- revolt or rebellion against constituted authority, especially by sailors against their officers.
- rebellion against any authority.
- to commit the offense of mutiny; revolt against authority.
Origin of mutiny
SynonymsSee more synonyms for mutiny on Thesaurus.com
2. uprising, overthrow, coup, takeover.
Dictionary.com Unabridged Based on the Random House Unabridged Dictionary, © Random House, Inc. 2018
Examples from the Web for mutinying
At Vinoy's very first review they were on the point of mutinying.History of the Commune of 1871
They're always deserting and mutinying; I have to carry a gun on me to make them mind.Ranson's Folly
Richard Harding Davis
The rogues were mutinying for their wages but yesterday; they will be all ready for good or bad.Peveril of the Peak
Sir Walter Scott
His men are a ceaseless trouble, and for ever mutinying, or otherwise harassing him.The Personal Life Of David Livingstone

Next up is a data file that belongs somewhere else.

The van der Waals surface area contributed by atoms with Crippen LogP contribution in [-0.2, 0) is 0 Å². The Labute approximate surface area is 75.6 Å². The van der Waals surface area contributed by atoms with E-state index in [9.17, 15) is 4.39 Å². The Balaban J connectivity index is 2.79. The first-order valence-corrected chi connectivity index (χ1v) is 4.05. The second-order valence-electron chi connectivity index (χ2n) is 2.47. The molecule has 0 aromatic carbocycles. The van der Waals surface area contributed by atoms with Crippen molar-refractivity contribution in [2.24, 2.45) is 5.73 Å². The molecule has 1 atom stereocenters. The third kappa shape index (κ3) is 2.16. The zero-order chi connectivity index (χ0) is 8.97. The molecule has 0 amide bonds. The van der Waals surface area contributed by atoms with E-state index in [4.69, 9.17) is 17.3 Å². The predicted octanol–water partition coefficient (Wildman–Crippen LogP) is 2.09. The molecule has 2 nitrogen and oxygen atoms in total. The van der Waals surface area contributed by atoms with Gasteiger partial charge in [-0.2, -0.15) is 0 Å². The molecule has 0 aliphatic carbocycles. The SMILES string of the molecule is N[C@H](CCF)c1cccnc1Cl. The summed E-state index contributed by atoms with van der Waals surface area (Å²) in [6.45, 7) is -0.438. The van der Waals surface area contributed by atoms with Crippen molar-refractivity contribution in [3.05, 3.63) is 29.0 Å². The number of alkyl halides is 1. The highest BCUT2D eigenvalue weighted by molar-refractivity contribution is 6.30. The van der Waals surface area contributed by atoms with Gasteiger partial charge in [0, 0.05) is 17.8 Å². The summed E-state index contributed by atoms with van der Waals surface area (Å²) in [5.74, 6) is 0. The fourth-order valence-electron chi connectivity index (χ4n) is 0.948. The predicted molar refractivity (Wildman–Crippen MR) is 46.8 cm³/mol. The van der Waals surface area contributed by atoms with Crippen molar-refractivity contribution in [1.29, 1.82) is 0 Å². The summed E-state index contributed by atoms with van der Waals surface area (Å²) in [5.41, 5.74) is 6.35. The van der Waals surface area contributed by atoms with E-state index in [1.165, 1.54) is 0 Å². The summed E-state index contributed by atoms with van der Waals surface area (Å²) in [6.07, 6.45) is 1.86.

William Garden Blaikie
Surprised and astounded at this interference the worthy officer demanded of the mob if they knew they were mutinying.The Utah Batteries: A History
Charles R. Mabey
- open rebellion against constituted authority, esp by seamen or soldiers against their officers
- (intr) to engage in mutiny
C16: from obsolete mutine, from Old French mutin rebellious, from meute mutiny, ultimately from Latin movēre to move
Collins English Dictionary - Complete & Unabridged 2012 Digital Edition © William Collins Sons & Co. Ltd. 1979, 1986 © HarperCollins Publishers 1998, 2000, 2003, 2005, 2006, 2007, 2009, 2012
Word Origin and History for mutinying
1580s, from mutiny (n.). Alternative mutine is recorded from 1550s. Related: Mutinied; mutinying.
Online Etymology Dictionary, © 2010 Douglas Harper